Car seat
As Heat Sets In, Remember How Hot Your Car’s Interior Can Get

Every year, horrifying stories appear in the news about young children dying of heatstroke in hot cars. Sadly, despite widespread media coverage and educational efforts by organizations such as the National Safety Council, this epidemic — one of the leading causes of vehicular death for children under 15 (second only to crashes) — is not going away. In 2018, 51 children died of pediatric vehicular heatstroke, making it the deadliest year on record.

Many parents believe this is something that just won’t happen to them. That “forgetting” a child is an issue of negligence. This is a dangerous mindset. As quoted in USA Today, psychologist Gene Brewer of Arizona State University said, “Often these stories involve a distracted parent. . . . Memory failures are remarkably powerful, and they can happen to anyone. There is no difference between gender, class, personality, race, or other traits.”

There were few hot car deaths before the 1990s. That’s when states began mandating that children sit in the back seat to avoid injury from airbags. And when someone is out of sight, it’s much easier to forget they are there. When people get in the car for their daily commute, their brains go on autopilot, and a change in routine — like having a child in the back seat — may be forgotten.

Cars Are Like Greenhouses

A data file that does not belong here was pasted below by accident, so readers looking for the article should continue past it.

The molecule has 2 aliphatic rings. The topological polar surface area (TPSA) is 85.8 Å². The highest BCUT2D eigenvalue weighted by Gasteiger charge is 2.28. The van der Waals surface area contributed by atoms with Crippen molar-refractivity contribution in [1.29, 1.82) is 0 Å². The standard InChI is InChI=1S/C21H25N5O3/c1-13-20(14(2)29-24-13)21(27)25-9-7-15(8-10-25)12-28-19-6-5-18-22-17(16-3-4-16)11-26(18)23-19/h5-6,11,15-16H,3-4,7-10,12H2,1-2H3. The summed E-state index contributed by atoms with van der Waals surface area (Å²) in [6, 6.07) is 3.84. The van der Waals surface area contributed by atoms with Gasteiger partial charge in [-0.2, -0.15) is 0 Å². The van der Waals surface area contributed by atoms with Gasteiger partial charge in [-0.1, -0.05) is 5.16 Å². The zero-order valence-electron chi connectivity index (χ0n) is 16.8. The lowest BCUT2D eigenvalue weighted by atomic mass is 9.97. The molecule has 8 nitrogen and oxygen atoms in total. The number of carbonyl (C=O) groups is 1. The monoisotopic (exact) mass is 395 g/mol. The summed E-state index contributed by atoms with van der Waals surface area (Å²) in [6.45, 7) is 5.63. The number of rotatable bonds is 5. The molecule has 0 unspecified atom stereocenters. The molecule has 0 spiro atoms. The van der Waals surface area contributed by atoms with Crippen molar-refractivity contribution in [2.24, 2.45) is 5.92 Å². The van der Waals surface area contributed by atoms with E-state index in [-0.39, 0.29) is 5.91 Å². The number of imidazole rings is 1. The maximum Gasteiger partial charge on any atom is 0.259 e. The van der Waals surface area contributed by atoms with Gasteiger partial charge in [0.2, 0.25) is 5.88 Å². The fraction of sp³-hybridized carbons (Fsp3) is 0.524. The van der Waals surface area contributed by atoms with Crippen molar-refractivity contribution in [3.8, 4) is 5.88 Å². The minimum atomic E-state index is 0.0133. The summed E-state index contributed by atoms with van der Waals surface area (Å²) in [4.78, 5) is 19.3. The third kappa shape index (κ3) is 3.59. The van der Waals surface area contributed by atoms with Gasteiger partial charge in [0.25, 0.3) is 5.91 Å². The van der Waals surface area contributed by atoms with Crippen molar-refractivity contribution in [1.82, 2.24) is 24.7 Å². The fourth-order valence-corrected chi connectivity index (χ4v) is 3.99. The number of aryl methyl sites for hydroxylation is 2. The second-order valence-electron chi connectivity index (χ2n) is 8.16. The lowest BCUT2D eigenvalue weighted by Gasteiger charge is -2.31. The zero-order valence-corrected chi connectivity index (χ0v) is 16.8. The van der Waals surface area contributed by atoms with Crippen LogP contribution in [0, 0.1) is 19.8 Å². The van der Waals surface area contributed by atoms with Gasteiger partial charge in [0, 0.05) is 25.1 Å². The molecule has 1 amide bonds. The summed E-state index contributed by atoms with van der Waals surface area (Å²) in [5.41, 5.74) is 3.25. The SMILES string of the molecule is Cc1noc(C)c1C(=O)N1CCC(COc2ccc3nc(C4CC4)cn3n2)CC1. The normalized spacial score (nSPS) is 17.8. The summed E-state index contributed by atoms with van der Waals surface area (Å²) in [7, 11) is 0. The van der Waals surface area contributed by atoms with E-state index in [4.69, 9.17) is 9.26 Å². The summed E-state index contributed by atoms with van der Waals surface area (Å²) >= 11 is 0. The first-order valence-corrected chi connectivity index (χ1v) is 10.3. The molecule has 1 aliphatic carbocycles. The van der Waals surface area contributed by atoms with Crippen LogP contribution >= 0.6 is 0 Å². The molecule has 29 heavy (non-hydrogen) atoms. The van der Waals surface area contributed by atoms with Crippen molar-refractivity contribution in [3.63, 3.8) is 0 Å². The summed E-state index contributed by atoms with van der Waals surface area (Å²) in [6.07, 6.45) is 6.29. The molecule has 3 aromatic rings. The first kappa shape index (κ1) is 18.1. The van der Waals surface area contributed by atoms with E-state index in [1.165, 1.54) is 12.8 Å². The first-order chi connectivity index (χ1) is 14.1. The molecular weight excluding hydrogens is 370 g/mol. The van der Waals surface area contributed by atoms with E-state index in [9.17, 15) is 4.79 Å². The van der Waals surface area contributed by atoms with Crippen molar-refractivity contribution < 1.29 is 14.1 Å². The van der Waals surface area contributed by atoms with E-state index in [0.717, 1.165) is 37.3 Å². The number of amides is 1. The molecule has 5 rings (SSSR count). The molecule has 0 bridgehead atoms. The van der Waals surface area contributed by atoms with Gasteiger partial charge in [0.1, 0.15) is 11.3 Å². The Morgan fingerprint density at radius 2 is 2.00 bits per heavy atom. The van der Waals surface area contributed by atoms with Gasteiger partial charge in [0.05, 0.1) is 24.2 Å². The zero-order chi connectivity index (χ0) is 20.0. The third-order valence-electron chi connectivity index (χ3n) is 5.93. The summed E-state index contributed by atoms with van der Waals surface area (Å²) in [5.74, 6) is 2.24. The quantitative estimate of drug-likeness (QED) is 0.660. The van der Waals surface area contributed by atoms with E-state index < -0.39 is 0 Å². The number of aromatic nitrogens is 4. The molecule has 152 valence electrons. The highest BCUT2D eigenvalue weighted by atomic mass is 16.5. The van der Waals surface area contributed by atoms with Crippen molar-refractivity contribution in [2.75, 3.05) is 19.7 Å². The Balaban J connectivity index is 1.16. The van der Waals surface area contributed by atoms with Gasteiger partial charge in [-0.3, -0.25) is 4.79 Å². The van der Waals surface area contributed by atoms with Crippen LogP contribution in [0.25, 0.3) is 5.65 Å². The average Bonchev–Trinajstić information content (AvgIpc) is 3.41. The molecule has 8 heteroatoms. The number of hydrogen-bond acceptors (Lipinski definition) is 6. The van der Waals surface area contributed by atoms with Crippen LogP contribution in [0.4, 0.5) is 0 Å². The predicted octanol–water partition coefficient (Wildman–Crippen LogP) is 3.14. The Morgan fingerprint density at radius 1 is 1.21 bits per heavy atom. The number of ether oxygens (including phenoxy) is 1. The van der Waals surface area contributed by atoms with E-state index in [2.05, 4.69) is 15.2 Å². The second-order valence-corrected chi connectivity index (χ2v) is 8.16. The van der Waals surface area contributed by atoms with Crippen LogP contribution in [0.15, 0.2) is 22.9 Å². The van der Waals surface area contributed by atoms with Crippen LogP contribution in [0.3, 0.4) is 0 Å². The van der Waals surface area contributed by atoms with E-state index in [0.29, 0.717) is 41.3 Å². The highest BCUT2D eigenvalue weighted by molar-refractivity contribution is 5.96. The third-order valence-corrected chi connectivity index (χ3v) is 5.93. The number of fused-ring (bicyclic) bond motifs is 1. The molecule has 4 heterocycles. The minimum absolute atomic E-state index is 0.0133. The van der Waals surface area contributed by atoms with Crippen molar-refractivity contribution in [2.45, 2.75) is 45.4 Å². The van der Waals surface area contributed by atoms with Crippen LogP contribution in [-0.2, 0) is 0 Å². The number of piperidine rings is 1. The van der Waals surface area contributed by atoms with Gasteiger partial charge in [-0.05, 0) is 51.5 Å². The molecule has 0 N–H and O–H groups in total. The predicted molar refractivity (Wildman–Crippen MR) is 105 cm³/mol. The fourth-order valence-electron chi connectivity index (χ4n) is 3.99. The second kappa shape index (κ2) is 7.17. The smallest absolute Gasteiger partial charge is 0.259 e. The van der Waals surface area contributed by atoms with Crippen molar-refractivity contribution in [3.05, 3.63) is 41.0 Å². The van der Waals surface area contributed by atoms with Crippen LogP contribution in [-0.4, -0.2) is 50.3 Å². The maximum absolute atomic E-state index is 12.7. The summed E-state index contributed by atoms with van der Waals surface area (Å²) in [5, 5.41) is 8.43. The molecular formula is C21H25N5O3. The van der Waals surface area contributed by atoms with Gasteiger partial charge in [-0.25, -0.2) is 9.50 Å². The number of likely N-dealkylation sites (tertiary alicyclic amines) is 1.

So you’ve heard the stories about kids being inadvertently left in a hot car for hours with tragic results, but what about letting them (or a pet) stay in your vehicle while you run into the store? This is risky behavior and, if the child is under seven and you are gone for more than five minutes, is illegal under Texas state law.

  • Vehicles act as greenhouses, trapping heat inside. Even with windows slightly open, a car’s internal temperature can reach 125 degrees in a matter of minutes.
  • The car heats up most rapidly in the first ten minutes.
  • Cracking the windows open does not prevent the vehicle from overheating.
  • This is not just a hot-weather issue. Kids have died from vehicular heatstroke with outside temperatures as low as 60 degrees.

How to Prevent Hot Car Deaths

The organization KidsandCars.org has a list of safety tips to help prevent parents from leaving their kids behind in the car.

  • Open the back doors every time you park to ensure no one is there. Make it a habit.
  • Always put something you need for your day in the back seat, like your purse, phone, or employee ID.
  • Request that your child care provider call you if you don’t drop your kid off as scheduled.
  • Communicate with your partner or other family members to ensure everyone knows who is responsible for the children, and when.
  • Keep vehicles locked when parked so little ones can’t climb inside and get trapped.
  • Once they are old enough, teach your kids to honk the horn if they can’t get out.
  • Keep car keys out of reach of children.
  • If you see a young child alone in a car, call 911.

Chip Evans and his associates at the Evans Law Firm are experienced personal injury lawyers who fight for their clients. If you’d like to schedule a consultation, call us today.